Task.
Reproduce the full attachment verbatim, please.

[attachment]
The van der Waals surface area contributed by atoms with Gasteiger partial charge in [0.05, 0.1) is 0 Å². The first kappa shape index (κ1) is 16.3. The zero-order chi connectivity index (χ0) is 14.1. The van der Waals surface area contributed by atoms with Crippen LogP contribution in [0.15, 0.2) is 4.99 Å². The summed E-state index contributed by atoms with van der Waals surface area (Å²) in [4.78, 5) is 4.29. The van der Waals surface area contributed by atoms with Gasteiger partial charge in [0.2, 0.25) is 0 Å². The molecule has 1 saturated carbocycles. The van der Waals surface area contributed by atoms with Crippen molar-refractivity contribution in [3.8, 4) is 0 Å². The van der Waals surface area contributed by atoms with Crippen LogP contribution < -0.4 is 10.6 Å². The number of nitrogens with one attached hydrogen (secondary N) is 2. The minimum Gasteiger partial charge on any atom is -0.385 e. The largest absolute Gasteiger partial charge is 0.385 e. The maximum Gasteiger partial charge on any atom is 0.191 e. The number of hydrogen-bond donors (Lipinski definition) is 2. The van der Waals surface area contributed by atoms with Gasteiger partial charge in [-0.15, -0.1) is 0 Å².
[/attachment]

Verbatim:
The van der Waals surface area contributed by atoms with Gasteiger partial charge in [0.05, 0.1) is 0 Å². The first kappa shape index (κ1) is 16.3. The zero-order chi connectivity index (χ0) is 14.1. The van der Waals surface area contributed by atoms with Crippen LogP contribution in [0.15, 0.2) is 4.99 Å². The summed E-state index contributed by atoms with van der Waals surface area (Å²) in [4.78, 5) is 4.29. The van der Waals surface area contributed by atoms with Gasteiger partial charge in [0.2, 0.25) is 0 Å². The molecule has 1 saturated carbocycles. The van der Waals surface area contributed by atoms with Crippen molar-refractivity contribution in [3.8, 4) is 0 Å². The van der Waals surface area contributed by atoms with Crippen LogP contribution < -0.4 is 10.6 Å². The number of nitrogens with one attached hydrogen (secondary N) is 2. The minimum Gasteiger partial charge on any atom is -0.385 e. The largest absolute Gasteiger partial charge is 0.385 e. The maximum Gasteiger partial charge on any atom is 0.191 e. The number of hydrogen-bond donors (Lipinski definition) is 2. The van der Waals surface area contributed by atoms with Gasteiger partial charge in [-0.15, -0.1) is 0 Å².